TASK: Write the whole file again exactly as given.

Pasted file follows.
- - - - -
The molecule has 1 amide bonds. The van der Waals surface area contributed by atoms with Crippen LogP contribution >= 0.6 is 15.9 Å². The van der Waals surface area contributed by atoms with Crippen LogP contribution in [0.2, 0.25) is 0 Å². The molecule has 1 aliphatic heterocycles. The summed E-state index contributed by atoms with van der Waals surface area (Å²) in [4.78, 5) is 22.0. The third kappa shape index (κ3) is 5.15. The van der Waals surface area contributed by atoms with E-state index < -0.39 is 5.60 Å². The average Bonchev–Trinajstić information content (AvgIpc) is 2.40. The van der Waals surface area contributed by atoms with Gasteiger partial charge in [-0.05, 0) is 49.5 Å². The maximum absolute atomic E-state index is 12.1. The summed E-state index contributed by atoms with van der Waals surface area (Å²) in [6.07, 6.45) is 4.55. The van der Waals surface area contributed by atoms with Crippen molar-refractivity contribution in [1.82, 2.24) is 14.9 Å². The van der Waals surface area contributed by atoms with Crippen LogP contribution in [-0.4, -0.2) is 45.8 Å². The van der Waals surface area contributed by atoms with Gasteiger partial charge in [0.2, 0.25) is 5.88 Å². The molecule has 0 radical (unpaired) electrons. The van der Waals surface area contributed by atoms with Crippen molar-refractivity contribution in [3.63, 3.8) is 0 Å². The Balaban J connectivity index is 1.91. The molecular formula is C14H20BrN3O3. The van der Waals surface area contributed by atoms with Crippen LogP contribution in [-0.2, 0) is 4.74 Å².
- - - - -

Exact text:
The molecule has 1 amide bonds. The van der Waals surface area contributed by atoms with Crippen LogP contribution >= 0.6 is 15.9 Å². The van der Waals surface area contributed by atoms with Crippen LogP contribution in [0.2, 0.25) is 0 Å². The molecule has 1 aliphatic heterocycles. The summed E-state index contributed by atoms with van der Waals surface area (Å²) in [4.78, 5) is 22.0. The third kappa shape index (κ3) is 5.15. The van der Waals surface area contributed by atoms with E-state index < -0.39 is 5.60 Å². The average Bonchev–Trinajstić information content (AvgIpc) is 2.40. The van der Waals surface area contributed by atoms with Gasteiger partial charge in [-0.05, 0) is 49.5 Å². The maximum absolute atomic E-state index is 12.1. The summed E-state index contributed by atoms with van der Waals surface area (Å²) in [6.07, 6.45) is 4.55. The van der Waals surface area contributed by atoms with Crippen molar-refractivity contribution in [1.82, 2.24) is 14.9 Å². The van der Waals surface area contributed by atoms with Crippen LogP contribution in [-0.4, -0.2) is 45.8 Å². The van der Waals surface area contributed by atoms with Gasteiger partial charge in [0.2, 0.25) is 5.88 Å². The molecule has 0 radical (unpaired) electrons. The van der Waals surface area contributed by atoms with Crippen molar-refractivity contribution in [3.63, 3.8) is 0 Å². The Balaban J connectivity index is 1.91. The molecular formula is C14H20BrN3O3. The van der Waals surface area contributed by atoms with Crippen LogP contribution in [-0.2, 0) is 4.74 Å².